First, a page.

The White Mountains and the Notches that pass through them form a natural barrier between the North Country and the rest of New Hampshire. Driving through Franconia Notch, the interstate narrows to one lane in each direction and the speed limit drops to 45 mph as the road winds between the mountains. It is easy to see where one might get the idea that it is isolated up here – and if you are someone who needs easy access to a major city at all times, it just might be. As someone who had no desire to be in a major metropolitan area, the North Country is perfect for me.
The Notch may be narrow, but we still have a major interstate passing through it. If I need to leave the North Country, I am 1 hour and 20 minutes from world class medical care at Dartmouth Hitchcock Medical Center, 1 hour and 20 minutes from the state capital in Concord, 1 hour and 40 minutes from New Hampshire’s largest city Manchester, 2 and a half hours from Boston, 2 and a half hours from Montreal, 2 hours from Burlington, VT and 2 hours and 40 minutes from Portland, Maine. If I want to make the trip, all of those places feel pretty convenient to me. The same way people living in Boston make the easy trip up here to ski, hike or enjoy the mountains, I can make an easy trip to Boston to take advantage of what the city has to offer. There are even buses that run from Littleton to Boston if I don’t want to drive.
The thing that many don’t seem to realize is, I don’t really need to go to those any places unless there is a major medical situation or I am visiting friends and family. We have more than mountains, trees and hotels up here. I can access I everything I need on a daily basis without ever going south of the Notch. Actually, I can access everything I can think of needing without even leaving Littleton. We have a wide array of restaurants, quirky locally owned stores and big box stores when needed. We have a hospital and medical specialists. We have an industrial park full of businesses for those looking for jobs. We have theaters and opera houses for mainstream movies, plays, independent films and community events. We obviously don’t have as many museums as you would find in Boston, but our outdoor recreation is like nothing you could ever find in a major city. With the internet at my fingertips, I could easily order something online if I couldn’t find it in stores near me.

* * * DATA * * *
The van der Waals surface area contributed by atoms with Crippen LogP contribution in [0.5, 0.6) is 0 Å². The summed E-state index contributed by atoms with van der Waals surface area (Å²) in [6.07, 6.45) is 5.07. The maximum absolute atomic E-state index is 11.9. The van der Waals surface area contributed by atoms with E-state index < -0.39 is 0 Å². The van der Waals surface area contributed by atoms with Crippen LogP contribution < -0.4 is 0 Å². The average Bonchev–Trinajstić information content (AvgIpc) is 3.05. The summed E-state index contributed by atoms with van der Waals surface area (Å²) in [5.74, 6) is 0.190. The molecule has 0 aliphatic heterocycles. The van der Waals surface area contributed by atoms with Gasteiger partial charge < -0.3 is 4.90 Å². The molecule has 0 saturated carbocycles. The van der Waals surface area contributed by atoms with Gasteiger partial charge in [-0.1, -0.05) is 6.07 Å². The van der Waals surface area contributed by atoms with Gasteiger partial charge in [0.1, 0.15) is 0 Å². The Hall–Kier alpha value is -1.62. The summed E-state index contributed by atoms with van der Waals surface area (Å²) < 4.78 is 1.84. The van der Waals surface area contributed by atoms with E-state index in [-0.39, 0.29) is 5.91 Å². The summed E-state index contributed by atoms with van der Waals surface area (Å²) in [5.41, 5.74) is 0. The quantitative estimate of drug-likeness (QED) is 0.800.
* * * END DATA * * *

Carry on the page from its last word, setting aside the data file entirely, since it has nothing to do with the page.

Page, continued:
Before we moved up here, everyone told us to stay more centrally located or we would regret it. The town we rented in was in an area heavily recommended by those same people. It was an okay area, and it would be perfect for some people, but we felt so isolated living there. Technically, we were closer to everything. We were only 40 minutes from Concord, 55 minutes from Manchester, and just under 2 hours from Boston. The difference was that we had to drive to Concord for almost everything we needed. We didn’t have all of the amazing amenities that exist up here, so we were constantly driving 40 minutes or more to get to where we needed to be.
In our old town any sort of community events were very small and almost always centered around the school. Most people commuted at least 40 minutes each way to work and drove everywhere, so we rarely saw other people outside or walking around. In Littleton there is a vibrant community spirit and I am constantly finding myself in conversation with new people. This is a very walkable town and there are always people outside being active or walking from place to place. The sidewalks seemed busy even when it was -20 outside, though admittedly quieter than in warmer weather. I feel more connected and like part of a community than I have ever felt before. Isolation is the last word I would ever use to describe my experience up here. At the same time, if isolation is something that you want, you can find that too. There are plenty of remote places or connected places in the North Country, it is all a matter of what you are looking for.
This post is the second installment of a series called Myths the North Country. For more about the series or to see other posts, check out the Myths of the North Country page. Look out for the next installment next Wednesday!